As a law partner or associate, it’s easy to see accounting as an afterthought, especially if you have an in-house person or department that handles billing. In reality, achieving and maintaining a successful accounting system should be a firm-wide effort. Why? When accounts receivable runs like a well-oiled machine, money tends to arrive faster, with fewer dollars falling through the cracks. The larger the law firm, the more reliance there needs to be on everyone to do their part to keep a well-oiled machine.
Findings from Citi Private Bank Law Firm Group and Hildebrandt Consulting’s 2019 Citi Hildebrandt Client Advisory, which establishes the current landscape for the law firm industry, is a good reason for law firms to focus more energy on improving and maintaining a healthy collections system. The advisory report noted that while many law firms were reaping the rewards of appropriate sizing and reporting strong levels of activity in 2018, firms’ collection cycle lengthened by 0.8 percent. The result was a build-up in inventory: 6.6 percent in accounts receivables and 7.8 percent in unbilled time. So, even if a law firm is enjoying growth and good case volume, lack of organization can affect how much a firm gets paid and when.
There are three critical principles, or “attitudes,” an entire law firm should have about their accounting practices: promptness, transparency, and correctness. These attitudes must start during an attorney’s initial consultation with a prospective client and continue through receipt of the final payment, and every member of the firm should be on the same page.
Martindale-Avvo’s 2019 Attorney Compensation Report revealed that more than three-quarters of attorneys surveyed use an hourly rate structure to bill clients. The practice is more common among attorneys representing businesses rather than those representing consumers. Among attorneys using alternative methods, 57 percent of solo practitioners and 39 percent of employed attorneys use fixed fee billing. Further, the report found that most attorneys spend at least 20 hours each week on billable work involving legal research, document filing, administrative/managerial work, and other tasks besides meeting with clients and representing them in court.
Since attorneys’ billable work is the bread and butter of a law firm, it’s obvious that the sooner a bill goes out, the sooner it can come back paid. However, that’s not the only task that a firm must take on with prompt attention. Reporting on bills is also critical to evaluate any delays that those handling accounting tasks must remedy immediately by following up with clients and referring attorneys whose payments are outstanding beyond their reasonable due date.
A law firm’s attorneys, staff, and their clients should all be perfectly clear on the billing process and how the firm calculates bills. Besides the fact that it’s best practice to follow the guidelines set American Bar Association’s Formal Opinion 93-379 Billing for Professional Fees, Disbursements and Other Expenses, providing clarity with regard to billing is simply a good faith effort between the attorney and client, which also reduces wasted time on further explanation.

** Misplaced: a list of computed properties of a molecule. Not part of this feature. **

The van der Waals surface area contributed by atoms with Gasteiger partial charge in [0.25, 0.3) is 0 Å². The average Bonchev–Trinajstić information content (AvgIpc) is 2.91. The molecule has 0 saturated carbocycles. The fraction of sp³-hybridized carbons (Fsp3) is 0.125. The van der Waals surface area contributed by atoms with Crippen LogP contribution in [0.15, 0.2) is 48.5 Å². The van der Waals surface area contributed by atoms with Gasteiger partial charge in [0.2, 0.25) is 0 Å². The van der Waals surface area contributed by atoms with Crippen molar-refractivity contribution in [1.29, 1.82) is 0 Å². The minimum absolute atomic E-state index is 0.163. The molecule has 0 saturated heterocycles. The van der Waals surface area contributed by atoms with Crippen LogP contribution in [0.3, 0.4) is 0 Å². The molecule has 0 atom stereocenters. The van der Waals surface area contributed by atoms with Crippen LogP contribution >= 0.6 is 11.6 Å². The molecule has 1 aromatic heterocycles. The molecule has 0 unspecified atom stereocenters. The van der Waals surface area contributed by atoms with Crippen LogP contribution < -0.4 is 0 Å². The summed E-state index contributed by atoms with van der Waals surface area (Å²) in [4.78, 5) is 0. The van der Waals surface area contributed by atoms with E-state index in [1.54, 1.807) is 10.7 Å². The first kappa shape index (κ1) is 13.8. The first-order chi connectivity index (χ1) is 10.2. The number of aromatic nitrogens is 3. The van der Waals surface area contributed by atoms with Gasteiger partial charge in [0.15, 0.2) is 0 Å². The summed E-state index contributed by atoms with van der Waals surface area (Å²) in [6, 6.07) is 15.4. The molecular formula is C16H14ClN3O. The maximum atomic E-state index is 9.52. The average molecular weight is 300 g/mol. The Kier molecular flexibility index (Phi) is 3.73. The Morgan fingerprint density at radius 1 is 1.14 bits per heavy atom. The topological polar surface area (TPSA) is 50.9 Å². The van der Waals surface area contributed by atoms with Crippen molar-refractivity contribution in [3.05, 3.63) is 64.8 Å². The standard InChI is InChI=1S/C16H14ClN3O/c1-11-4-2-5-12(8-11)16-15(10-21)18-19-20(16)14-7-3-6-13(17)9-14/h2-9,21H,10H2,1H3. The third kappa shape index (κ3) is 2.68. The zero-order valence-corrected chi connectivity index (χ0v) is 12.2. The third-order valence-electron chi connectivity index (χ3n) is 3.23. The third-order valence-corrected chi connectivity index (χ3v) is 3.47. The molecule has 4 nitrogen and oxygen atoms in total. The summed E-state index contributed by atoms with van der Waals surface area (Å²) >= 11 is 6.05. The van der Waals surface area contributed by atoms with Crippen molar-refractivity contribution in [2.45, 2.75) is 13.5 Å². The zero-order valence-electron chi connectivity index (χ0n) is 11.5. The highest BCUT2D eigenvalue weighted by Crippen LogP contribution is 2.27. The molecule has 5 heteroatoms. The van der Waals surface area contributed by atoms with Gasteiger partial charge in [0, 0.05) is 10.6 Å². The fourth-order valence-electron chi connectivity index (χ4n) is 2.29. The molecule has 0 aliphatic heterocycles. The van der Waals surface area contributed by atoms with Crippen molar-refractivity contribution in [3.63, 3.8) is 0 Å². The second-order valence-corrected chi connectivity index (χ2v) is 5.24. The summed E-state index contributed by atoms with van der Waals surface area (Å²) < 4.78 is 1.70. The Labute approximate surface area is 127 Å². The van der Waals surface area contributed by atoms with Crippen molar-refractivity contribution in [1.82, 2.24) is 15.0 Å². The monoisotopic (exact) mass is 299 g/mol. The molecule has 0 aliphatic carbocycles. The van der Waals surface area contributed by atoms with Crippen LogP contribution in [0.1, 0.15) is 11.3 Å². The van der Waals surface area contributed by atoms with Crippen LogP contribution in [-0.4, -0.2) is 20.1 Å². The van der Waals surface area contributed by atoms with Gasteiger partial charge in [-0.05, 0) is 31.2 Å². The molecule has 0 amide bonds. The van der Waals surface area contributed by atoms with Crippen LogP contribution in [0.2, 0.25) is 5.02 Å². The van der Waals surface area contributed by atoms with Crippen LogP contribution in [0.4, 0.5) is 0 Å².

In addition to fees and expenses imparted on the client, a firm’s invoice should clearly identify its billing rate and calculation method. It’s also useful to offer a clear description of the firm’s compensation (such as contingency, flat-fee, etc.) and a breakdown of the billable work being invoiced in the billing statement. While these items are all most likely already on an attorney-client fee agreement, repetition is not a bad thing. Offering this information on all billing-related documents can avoid payment delays and unnecessary phone calls for clarification.
Of course, correct fee agreements are crucial to getting paid the right amount for all billable work. However, billing for too few hours can easily happen as a result of human error. This is where calculators and management software are extremely helpful tools in a law firm’s toolbox. There is no reason to rely on memory or written notes when software can literally act as a stopwatch, calculator, and log to ensure no hours go through the cracks.
It may be relatively easy for an in-house accounting professional to keep up with billing demands and stay organized. However, as a law firm transitions from a single practitioner to a medium- or large-sized law firm, there is an even stronger need to rely on tried-and-true processes. It’s the simplest way to yield predictable, measurable results from each part of the sales cycle, client management cycle, and employee management system.